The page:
What Is Attention Deficit Disorder? ADHD Symptoms Explained
What are the symptoms of Inattentive ADHD vs. Hyperactive ADHD? Are ADHD symptoms different in adults? In women? To receive an ADHD or ADD diagnosis, a patient must demonstrate six of these nine symptoms of inattention and/or hyperactivity-impulsivity in at least two settings over six months or more.
What Are the Symptoms of ADHD?
Doctors diagnose attention deficit hyperactivity disorder using detailed criteria spelled out in the fifth edition of the Diagnostic and Statistical Manual of Mental Disorders (DSM-V). In its entry on attention deficit, the DSM-V lists nine ADHD symptoms for Primarily Inattentive ADHD and nine symptoms for Primarily Hyperactive-Impulsive ADHD. ADHD in adults and ADHD in children can manifest in different ways.
ADHD Symptoms in Children and Adults
A child may be diagnosed with ADHD only if he or she exhibits at least six of nine symptoms from one of the lists below, and if the symptoms have been noticeable for at least six months in two or more settings — for example, at home and at school. What’s more, the symptoms must interfere with the child’s functioning or development, and at least some of the symptoms must have been apparent before age twelve. Older teens and adults with ADHD may need to consistently demonstrate just five of these symptoms in multiple settings.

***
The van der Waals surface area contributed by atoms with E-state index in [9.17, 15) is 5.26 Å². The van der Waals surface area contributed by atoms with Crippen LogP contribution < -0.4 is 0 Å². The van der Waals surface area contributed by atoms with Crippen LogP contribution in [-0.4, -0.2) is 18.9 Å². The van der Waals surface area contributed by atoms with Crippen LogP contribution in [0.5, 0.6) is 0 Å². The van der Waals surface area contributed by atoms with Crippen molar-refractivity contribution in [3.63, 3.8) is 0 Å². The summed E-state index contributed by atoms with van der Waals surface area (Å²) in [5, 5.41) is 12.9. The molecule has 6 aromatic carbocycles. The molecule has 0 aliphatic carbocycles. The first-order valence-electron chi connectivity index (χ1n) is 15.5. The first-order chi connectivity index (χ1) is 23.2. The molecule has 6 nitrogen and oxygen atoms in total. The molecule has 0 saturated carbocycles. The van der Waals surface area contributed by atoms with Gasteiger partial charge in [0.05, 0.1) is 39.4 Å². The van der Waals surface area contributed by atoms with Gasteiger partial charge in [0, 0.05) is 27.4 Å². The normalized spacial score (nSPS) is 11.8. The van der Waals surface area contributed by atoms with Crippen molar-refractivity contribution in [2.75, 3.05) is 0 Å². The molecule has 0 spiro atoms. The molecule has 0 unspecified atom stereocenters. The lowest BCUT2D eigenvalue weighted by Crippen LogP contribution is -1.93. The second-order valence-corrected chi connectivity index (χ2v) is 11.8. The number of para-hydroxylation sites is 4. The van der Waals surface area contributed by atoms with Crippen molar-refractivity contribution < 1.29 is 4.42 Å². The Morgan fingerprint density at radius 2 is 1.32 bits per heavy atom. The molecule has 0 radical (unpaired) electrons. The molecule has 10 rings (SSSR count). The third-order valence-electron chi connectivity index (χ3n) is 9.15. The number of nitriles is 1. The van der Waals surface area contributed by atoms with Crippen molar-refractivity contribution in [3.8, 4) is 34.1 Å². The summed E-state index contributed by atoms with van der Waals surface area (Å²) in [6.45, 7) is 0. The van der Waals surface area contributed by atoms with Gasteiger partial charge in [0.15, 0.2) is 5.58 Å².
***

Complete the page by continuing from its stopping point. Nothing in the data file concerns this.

Symptoms of ADHD – Primarily Inattentive Type (Formerly Known as ADD)
- Often fails to give close attention to details or makes careless mistakes in schoolwork, at work, or during other activities (e.g., overlooks or misses details, work is inaccurate).
- Often has difficulty sustaining attention in tasks or play activities (e.g., has difficulty remaining focused during lectures, conversations, or lengthy reading).
- Often does not seem to listen when spoken to directly (e.g., mind seems elsewhere, even in the absence of any obvious distraction).
- Often does not follow through on instructions and fails to finish schoolwork, chores, or duties in the workplace (e.g., starts tasks but quickly loses focus and is easily sidetracked).
- Often has difficulty organizing tasks and activities (e.g., difficulty managing sequential tasks; difficulty keeping materials and belongings in order; messy, disorganized work; has poor time management; fails to meet deadlines).
- Often avoids, dislikes, or is reluctant to engage in tasks that require sustained mental effort (e.g., schoolwork or homework; for older adolescents and adults, preparing reports, completing forms, reviewing lengthy papers).
- Often loses things necessary for tasks or activities (e.g., school materials, pencils, books, tools, wallets, keys, paperwork, eyeglasses, mobile telephones).
- Is often easily distracted by extraneous stimuli (for older adolescents and adults, may include unrelated thoughts).
- Is often forgetful in daily activities (e.g., doing chores, running errands; for older adolescents and adults, returning calls, paying bills, keeping appointments).
[Self-Test: Inattentive ADHD Symptoms in Children]
[Self-Test: Inattentive ADHD Symptoms in Adults]
Symptoms of ADHD – Primarily Hyperactive-Impulsive Type
- Often fidgets with or taps hands or feet or squirms in seat.
- Often leaves seat in situations when remaining seated is expected (e.g., leaves his or her place in the classroom, in the office or other workplace, or in other situations that require remaining in place).